Gastric Sleeve and GERD

After gastric sleeve surgery, the intra-abdominal pressure and acid production are reduced. On the other hand, the stomach size is reduced and the pressure within the stomach increases. This may cause reflux of acidic content of stomach into the esophagus. Gastric sleeve may worsen GERD symptoms or develop GERD in some patients.

It is reported that gastric sleeve induces GERD in 9% of patients. The surgeon’s technique and experience may affect the LES tone and outcome. Studies show that if the patient has a competent Lower Esophageal Sphincter, GERD is oftentimes improved after gastric sleeve.

Reflux problem after gastric sleeve can be treated with:

– Proton pump inhibitors like omeprazole, lansoprazole, and pantoprazole reduce the acid secretion of the stomach
– Prokinetic drugs like levosulpiride which increase the competency of the LES
– Eat small, more frequent meals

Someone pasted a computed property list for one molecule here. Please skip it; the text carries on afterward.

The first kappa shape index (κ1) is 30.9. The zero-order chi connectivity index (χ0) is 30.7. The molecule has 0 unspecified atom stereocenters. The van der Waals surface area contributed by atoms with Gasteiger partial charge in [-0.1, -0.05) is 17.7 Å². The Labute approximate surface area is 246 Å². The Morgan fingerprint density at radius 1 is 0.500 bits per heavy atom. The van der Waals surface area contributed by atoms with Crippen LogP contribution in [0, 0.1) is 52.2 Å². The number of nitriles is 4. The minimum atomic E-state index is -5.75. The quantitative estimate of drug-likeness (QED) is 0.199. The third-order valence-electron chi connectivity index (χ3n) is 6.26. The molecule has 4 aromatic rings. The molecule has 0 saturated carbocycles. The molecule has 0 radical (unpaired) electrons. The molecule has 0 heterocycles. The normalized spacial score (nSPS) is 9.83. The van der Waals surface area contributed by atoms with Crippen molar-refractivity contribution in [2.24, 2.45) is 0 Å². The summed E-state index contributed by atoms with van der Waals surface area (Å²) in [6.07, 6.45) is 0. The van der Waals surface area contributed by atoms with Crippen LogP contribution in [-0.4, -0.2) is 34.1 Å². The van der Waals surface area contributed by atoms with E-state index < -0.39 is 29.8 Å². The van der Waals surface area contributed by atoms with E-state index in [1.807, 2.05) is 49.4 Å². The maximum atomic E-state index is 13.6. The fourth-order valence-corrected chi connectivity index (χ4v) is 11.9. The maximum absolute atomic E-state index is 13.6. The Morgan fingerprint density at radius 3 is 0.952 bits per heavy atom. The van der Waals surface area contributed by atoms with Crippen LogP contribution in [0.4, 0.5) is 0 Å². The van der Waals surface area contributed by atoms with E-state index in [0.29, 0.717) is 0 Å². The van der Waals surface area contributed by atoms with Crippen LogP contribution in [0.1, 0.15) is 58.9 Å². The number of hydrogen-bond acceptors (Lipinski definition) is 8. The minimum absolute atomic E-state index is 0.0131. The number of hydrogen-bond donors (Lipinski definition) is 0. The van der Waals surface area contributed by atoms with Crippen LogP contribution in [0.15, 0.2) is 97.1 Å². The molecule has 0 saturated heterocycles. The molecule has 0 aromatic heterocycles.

– Avoid food triggers

These medications help to control acid reflux by decreasing the acidity of gastric contents and promoting esophageal healing. If the heartburn problem persists and is severe a gastric sleeve revision to RNY bypass is necessary. Implementing a structured protocol following gastric sleeve surgery allows healthcare providers to identify and manage GERD symptoms. Regular follow-up visits, symptom assessment questionnaires, and objective testing are recommended.

Alternative Bariatric Options

In cases where conservative measures fail to adequately control acid reflux or when symptoms are severe and refractory to medical therapy, surgical revision procedures may be considered. Conversion to a Roux-en-Y gastric bypass (RYGB) or other bariatric procedures that divert gastric contents away from the esophagus may be warranted. Laparoscopic Roux-en-Y gastric bypass patients show less of a problem with GERD. Gastric sleeve may not be a good option for patients with GERD and individuals with risk of developing heartburn problems may have to opt for other forms of bariatric surgery. Duodenal Switch is very similar to gastric sleeve in relation to GERD and patients experiencing heartburn. Ultimately, deciding on the right surgery depends on a person’s situation and needs. It’s all about finding the best fit to improve quality of life and manage GERD effectively.